Mathematical Concepts and Content Areas
The topics in this category consist of specific mathematical concepts topics. The topics listed serve as a beginning place for considering what a queer perspective might offer mathematical content. For example, Elizabeth Freeman (2010) has explored the concept of time through using a queer lens and suggested the concept of chrononormativity. Working group members have considered in their research how this concept might be incorporated into mathematics education by getting students to rethink who makes it into historical timelines (and in what ways) and how time is used to structure their classroom experiences. In related fields, a physicist and feminist studies scholar named Karen Barad (2012) has considered what it might mean to queer physics and biology– starting with queer animals and the hidden history of homosexuality in nature and eventually even contending that the atom itself is queer. Similar consideration might be given to the other mathematics concepts on the list, as well as other concepts not yet added to the list.
place value
alternate number bases
modular arithmetic
composition and decomposition
differentiation, integration
irrational numbers
rational numbers
spheres, tori, double tori
imaginary numbers
complex numbers, the complex plane, complex analysis
linear algebra

Plan for Working Group How long are each of the sessions?

Session 1: What does it mean to queer/en-gender/trans-form mathematics?

Our first session will provide the opportunity for group members to collaboratively explore perspectives on the purposes of the working group. The working group has been actively working on coming up with these definitions during the preparation of this proposal; we hope to draw a lot of new participants into this conversation and re-work our shared definitions. Participants will have the opportunity to explore the session focus questions through discussion, and to review the list of focal areas and revise them based on their current understandings of their own research. From this, the participants will also brainstorm projects related to the specific focal issues. The working group will continue to develop our extensive list of participants’ topical interests to further build our research network.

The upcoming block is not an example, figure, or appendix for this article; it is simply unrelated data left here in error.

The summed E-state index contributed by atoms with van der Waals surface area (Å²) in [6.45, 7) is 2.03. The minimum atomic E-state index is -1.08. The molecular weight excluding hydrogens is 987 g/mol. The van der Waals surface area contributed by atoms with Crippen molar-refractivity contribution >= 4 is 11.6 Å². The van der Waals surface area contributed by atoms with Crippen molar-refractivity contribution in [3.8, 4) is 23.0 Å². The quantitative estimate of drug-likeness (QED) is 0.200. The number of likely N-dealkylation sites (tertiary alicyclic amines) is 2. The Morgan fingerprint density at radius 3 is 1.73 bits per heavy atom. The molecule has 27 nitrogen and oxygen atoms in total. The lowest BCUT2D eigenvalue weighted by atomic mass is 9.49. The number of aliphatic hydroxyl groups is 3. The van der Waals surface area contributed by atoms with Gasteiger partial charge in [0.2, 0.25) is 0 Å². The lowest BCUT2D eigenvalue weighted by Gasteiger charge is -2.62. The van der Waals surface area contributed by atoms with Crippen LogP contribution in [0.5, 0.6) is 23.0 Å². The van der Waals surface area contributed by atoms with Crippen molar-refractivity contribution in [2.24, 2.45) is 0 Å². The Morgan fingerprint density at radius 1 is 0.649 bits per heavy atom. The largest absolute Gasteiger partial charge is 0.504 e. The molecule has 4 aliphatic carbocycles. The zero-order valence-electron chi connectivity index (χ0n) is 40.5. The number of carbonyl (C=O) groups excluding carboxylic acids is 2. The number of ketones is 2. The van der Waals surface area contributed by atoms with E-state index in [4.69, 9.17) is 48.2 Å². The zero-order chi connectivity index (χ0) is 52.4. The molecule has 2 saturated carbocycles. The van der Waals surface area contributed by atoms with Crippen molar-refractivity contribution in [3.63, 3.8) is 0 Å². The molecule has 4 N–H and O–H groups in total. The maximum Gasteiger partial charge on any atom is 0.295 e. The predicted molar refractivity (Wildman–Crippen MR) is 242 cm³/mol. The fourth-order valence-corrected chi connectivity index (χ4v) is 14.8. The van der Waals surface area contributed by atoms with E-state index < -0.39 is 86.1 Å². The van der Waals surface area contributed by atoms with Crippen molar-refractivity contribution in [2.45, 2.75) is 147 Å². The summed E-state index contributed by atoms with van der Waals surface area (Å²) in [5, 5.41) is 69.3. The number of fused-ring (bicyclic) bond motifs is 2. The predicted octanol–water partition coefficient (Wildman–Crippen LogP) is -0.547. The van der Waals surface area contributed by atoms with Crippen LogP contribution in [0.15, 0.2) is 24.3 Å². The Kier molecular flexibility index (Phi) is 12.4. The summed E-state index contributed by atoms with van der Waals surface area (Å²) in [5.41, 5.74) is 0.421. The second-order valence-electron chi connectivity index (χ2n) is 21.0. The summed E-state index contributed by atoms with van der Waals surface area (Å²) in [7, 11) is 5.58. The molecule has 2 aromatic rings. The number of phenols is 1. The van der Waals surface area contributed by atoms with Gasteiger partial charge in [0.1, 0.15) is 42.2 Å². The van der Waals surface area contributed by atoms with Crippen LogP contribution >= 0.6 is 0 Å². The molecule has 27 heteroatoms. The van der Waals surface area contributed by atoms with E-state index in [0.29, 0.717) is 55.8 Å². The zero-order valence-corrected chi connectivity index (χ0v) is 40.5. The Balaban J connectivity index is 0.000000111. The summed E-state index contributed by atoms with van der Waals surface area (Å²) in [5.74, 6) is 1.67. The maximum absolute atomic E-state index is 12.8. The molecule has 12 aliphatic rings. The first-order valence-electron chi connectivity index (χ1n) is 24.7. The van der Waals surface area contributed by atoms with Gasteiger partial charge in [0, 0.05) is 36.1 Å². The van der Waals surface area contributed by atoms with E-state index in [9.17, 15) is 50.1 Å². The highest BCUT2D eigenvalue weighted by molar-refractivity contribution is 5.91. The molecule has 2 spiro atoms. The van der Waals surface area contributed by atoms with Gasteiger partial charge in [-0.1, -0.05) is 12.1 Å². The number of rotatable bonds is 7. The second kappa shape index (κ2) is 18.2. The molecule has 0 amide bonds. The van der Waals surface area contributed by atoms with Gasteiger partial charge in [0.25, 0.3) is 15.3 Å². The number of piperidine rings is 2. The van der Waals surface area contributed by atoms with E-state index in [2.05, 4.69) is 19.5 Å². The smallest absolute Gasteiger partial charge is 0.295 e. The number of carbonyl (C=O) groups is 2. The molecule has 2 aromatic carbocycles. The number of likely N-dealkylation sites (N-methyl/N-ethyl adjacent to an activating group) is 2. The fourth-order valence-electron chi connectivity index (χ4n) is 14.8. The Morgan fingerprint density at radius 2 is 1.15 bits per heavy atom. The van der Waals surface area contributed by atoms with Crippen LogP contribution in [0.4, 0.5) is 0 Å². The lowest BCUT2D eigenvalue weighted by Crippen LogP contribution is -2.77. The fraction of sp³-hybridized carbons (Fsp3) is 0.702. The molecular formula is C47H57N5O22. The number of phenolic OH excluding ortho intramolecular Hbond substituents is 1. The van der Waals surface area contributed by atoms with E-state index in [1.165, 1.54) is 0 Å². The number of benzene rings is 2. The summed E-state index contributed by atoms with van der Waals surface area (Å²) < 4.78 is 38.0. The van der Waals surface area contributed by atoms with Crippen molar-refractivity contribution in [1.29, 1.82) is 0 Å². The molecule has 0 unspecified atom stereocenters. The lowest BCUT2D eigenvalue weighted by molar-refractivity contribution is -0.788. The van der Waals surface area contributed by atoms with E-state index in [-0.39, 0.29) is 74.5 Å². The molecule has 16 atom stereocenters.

Session 2: How can we begin to build a sustainable network to support our work?

In the second session, the group will further develop our ideas for building and maintaining a sustainable network to support the ongoing work of group members. In addition to informal connections among participants and making accessible to one another potential research interests, the group will consider the types of support needed from various organizations and how to go about putting that support into place. For example, the group will consider questions such as the following: What kinds of changes would we like to see in organizations such as PME, PME-NA, NCTM, and AERA in order to enable our network to become sustainable? Might we want to consider forming affiliate groups or special interest groups within these organizations? What other strategies can we develop to foster sustainability?

Session 3: What does our activist agenda look like for next year?

In the third session, the group will develop more specific plans for the next year. What collaborative projects do we want to begin? What kind of product could we create collectively (for example, a queer math methods text or an anthology on queer mathematics)? What specific actions will we take to put our plan for sustainability in place?

Anticipated Follow-Up Activities

Follow up activities will entail enacting the plans developed in Session 3. These will involve engaging in a collaborative project or projects developed in Session 3. We will also take action to put our plan for sustainability in place to allow our supportive network to continue to grow. Finally, we anticipate proposing another working group session for PME-NA 2014 to allow for additional exploration of the focal issues.


Barad, K. (2012). Nature’s Queer Performativity. Women, Gender & Research. 2012(1,2). Accessed online at

D’Ambrosio, U. (1999). Ethnomathematics: The art or technique of explaining and
knowing & History of mathematics in the periphery: The basin metaphor. Preprint
116. Berlin, Germany: Max-Planck-Institut für Wissenschaftsgeschichte.

Esmonde, I. (2011). Snips and Snails and Puppy Dogs’ Tails: Genderism and Mathematics Education. For the Learning of Mathematics 31(2), 27-31.

Freeman, E. (2010). Time Binds. Durham, NC: Duke University Press.

Glickman, C. (2012). Queer is a Verb. Originally presented at the Momentum Conference in 2012.

Skovsmose, O. (2009). In doubt: About language, mathematics, knowledge and life-
worlds. Rotterdam, the Netherlands: Sense.